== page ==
In 1759, he was named constable in the second ward. The next year, he served as firemaster. As a young man, he was identified as a gunsmith who kept a home and shop at Niagara where he was a client of Sir William Johnson. He was known on the frontier as a smith and trader whose principal clients were Indians.
In June 1764, he married Albany native Alida Groesbeck at the Albany Dutch church. Two years later, he took charge of a pew in the church that formerly had belonged to his father. The marriage produced at least seven children. But only the first born was baptized in Albany.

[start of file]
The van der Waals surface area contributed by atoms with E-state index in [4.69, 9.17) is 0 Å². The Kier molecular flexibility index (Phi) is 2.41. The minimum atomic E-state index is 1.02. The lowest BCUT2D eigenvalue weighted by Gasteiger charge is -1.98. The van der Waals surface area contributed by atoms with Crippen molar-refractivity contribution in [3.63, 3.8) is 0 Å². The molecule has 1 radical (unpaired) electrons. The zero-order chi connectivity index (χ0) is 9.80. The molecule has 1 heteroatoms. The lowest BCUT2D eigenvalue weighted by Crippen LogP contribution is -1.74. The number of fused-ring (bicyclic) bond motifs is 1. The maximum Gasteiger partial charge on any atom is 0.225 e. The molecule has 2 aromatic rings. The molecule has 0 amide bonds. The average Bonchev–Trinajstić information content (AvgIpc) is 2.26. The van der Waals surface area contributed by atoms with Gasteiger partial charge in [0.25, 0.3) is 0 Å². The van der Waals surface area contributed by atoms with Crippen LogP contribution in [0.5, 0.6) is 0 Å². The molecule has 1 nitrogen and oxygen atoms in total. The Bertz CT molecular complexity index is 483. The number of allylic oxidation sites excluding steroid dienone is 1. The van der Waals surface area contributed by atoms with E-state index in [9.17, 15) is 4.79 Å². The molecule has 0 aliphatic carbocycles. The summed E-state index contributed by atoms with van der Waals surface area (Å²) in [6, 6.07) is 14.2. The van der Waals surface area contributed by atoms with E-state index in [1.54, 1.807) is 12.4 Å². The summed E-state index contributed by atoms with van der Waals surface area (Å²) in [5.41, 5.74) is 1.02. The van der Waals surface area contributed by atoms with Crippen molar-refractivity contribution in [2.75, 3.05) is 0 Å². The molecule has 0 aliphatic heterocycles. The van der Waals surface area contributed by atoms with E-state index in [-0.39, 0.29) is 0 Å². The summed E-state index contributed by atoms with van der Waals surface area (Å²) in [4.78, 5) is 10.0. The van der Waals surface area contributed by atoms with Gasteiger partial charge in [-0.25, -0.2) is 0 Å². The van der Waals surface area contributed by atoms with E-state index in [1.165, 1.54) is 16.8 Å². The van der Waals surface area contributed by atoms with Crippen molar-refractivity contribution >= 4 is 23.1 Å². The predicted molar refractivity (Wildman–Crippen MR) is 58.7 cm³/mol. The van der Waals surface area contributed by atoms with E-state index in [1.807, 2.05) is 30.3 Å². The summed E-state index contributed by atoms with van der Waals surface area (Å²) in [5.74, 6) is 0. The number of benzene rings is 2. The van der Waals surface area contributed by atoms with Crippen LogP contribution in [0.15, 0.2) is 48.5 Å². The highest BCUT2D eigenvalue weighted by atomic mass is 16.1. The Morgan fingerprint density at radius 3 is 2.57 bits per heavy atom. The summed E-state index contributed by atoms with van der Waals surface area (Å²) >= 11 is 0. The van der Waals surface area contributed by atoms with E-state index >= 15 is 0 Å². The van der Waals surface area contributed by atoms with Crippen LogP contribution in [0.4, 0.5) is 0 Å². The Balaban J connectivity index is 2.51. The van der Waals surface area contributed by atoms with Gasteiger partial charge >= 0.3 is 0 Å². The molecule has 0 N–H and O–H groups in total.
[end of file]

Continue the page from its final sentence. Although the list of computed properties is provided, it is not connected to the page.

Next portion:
In 1767, he was listed on the Albany assessment roll under his mother's second ward home. Sometime afterward, he moved his large family to the far West where he became a silversmith and one of the pioneer settlers of what became Michigan. By 1778, he had settled on an island in the St. Clair River in Michigan. At different times, he also lived in Detroit.
Jacob Harsen died on Harsen's Island in the spring of 1802. He was one of a number of early Albany tradesmen who settled near Lake Michigan before the American Revolution. His children became prominent residents of the region.
Sources: The life of Jacob Harsen is CAP biography number 8350. This sketch is derived chiefly from family and community-based resources. Material on this wide ranging character can be found on the Internet.
first posted: 2/15/05